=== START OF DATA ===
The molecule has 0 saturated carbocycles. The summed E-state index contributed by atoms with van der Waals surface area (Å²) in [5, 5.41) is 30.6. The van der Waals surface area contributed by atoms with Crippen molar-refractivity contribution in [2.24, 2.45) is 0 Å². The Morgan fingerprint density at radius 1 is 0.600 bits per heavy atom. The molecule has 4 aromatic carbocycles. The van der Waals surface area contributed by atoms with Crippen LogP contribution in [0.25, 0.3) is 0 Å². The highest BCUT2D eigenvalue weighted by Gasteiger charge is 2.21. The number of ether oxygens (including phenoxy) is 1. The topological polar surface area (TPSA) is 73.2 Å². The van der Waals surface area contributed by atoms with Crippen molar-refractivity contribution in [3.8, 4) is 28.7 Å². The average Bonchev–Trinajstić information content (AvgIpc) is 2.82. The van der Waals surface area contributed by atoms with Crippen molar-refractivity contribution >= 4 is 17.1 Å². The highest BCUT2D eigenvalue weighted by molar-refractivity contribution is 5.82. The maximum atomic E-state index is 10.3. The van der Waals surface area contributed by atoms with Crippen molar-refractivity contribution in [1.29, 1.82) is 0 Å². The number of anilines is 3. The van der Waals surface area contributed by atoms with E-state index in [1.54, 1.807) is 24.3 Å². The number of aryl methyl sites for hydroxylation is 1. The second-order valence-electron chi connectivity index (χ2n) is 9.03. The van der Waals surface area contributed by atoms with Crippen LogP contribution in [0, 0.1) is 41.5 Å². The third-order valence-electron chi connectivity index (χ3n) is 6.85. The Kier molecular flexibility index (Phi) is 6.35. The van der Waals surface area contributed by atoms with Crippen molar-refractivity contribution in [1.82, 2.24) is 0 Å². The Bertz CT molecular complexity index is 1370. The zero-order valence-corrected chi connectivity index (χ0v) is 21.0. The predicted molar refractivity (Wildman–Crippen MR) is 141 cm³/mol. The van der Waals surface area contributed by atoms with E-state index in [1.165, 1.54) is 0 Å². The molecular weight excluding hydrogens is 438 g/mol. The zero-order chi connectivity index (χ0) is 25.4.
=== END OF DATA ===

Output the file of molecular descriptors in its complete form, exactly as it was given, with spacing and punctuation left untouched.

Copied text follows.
The molecule has 0 saturated carbocycles. The summed E-state index contributed by atoms with van der Waals surface area (Å²) in [5, 5.41) is 30.6. The van der Waals surface area contributed by atoms with Crippen molar-refractivity contribution in [2.24, 2.45) is 0 Å². The Morgan fingerprint density at radius 1 is 0.600 bits per heavy atom. The molecule has 4 aromatic carbocycles. The van der Waals surface area contributed by atoms with Crippen LogP contribution in [0.25, 0.3) is 0 Å². The highest BCUT2D eigenvalue weighted by Gasteiger charge is 2.21. The number of ether oxygens (including phenoxy) is 1. The topological polar surface area (TPSA) is 73.2 Å². The van der Waals surface area contributed by atoms with Crippen molar-refractivity contribution in [3.8, 4) is 28.7 Å². The average Bonchev–Trinajstić information content (AvgIpc) is 2.82. The van der Waals surface area contributed by atoms with Crippen molar-refractivity contribution >= 4 is 17.1 Å². The highest BCUT2D eigenvalue weighted by molar-refractivity contribution is 5.82. The maximum atomic E-state index is 10.3. The van der Waals surface area contributed by atoms with Crippen molar-refractivity contribution in [1.29, 1.82) is 0 Å². The number of anilines is 3. The van der Waals surface area contributed by atoms with E-state index in [1.54, 1.807) is 24.3 Å². The number of aryl methyl sites for hydroxylation is 1. The second-order valence-electron chi connectivity index (χ2n) is 9.03. The van der Waals surface area contributed by atoms with Crippen LogP contribution in [0, 0.1) is 41.5 Å². The third-order valence-electron chi connectivity index (χ3n) is 6.85. The Kier molecular flexibility index (Phi) is 6.35. The van der Waals surface area contributed by atoms with Crippen molar-refractivity contribution in [1.82, 2.24) is 0 Å². The Bertz CT molecular complexity index is 1370. The zero-order valence-corrected chi connectivity index (χ0v) is 21.0. The predicted molar refractivity (Wildman–Crippen MR) is 141 cm³/mol. The van der Waals surface area contributed by atoms with E-state index in [1.165, 1.54) is 0 Å². The molecular weight excluding hydrogens is 438 g/mol. The zero-order chi connectivity index (χ0) is 25.4.